Iran has gone into fierce competition with Russia over Syria’s education sector.
This was most recently reflected in a Damascus statement on Russia offering 500 scholarships for undergraduate and postgraduate programs in various fields for the academic year (2020-2021).
The announcement was a few days after Iranian Education Minister Mohsen Hajimirzaei voiced his country’s efforts to introduce the Persian language to schools in Syria.
Hajimirzaei stressed the importance of including the Persian language in the Syrian educational system in order to strengthen the prospects of joint cooperation.
The Syrian and Iranian Ministries of Education had signed a Memo of Understanding (MoU) on exchanging expertise and experiences in the scientific and educational fields, as well as in providing technical and engineering services and rehabilitating schools in a way that contributes to developing the educational process in the two countries.
Syria’s Education Minister Imad al-Azab told journalists that the signature of the Memo is a step in the right direction for rehabilitating and developing the capacity of teachers, exchanging expertise and rehabilitating schools and supporting the educational process by the two countries.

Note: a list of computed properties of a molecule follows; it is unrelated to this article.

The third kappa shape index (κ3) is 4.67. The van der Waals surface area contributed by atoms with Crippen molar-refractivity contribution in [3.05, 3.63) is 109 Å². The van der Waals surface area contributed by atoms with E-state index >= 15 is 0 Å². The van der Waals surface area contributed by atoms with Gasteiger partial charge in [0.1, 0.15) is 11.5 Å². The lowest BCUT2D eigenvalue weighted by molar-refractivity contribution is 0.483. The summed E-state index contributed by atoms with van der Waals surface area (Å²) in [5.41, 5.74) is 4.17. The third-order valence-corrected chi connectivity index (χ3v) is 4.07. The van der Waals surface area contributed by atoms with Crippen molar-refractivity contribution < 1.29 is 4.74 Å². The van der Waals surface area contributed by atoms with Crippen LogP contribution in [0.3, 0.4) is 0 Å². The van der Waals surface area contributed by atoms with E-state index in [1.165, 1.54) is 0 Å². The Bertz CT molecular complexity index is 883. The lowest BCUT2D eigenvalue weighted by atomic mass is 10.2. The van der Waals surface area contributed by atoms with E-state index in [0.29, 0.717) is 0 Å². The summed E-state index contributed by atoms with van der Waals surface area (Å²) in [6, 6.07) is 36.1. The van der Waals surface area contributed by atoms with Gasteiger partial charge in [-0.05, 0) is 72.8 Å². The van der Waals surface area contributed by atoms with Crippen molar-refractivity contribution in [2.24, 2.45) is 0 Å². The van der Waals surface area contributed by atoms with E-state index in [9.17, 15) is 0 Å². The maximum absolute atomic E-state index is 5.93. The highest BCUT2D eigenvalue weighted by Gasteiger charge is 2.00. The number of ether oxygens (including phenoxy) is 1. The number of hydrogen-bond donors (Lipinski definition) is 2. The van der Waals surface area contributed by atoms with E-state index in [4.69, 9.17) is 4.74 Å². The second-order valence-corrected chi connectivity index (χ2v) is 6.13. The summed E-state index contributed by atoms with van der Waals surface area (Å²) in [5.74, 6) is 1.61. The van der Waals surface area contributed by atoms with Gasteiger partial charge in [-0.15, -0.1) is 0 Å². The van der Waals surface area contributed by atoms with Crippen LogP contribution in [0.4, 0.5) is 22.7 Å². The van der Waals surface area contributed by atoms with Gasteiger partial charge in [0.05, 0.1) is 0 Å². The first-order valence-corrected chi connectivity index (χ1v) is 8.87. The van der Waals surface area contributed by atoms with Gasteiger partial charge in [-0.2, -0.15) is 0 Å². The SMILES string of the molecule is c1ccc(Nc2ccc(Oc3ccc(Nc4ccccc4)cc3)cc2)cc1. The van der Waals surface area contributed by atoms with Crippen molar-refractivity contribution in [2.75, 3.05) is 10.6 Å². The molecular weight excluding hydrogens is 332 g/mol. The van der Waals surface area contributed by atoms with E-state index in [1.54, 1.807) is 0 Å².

The introduction of the Persian language into the educational system in Syria comes about 4 years after Damascus included the Russian language as a second optional language, in addition to the English and French languages.
Although Iran has already undertaken many school renovation projects, especially in the countryside of Aleppo, it is the first time that it has announced its readiness to renovate schools.
Hajimirzaei’s statements came under a wave of criticism from Iranian activists who pointed to Iran’s crumbling schools that are in need of renovation.
Iranian government reports indicate that about 160,000 of the country’s classrooms are unsafe, and 30% of schools in Iran are either collapsed or in need of renovation.
Meanwhile, Syrians considered Iran’s entry into the Syrian government education sector a “catastrophe”, in contrast to the competing Russian entry, as learning the Russian language is well received by the majority of Syrians.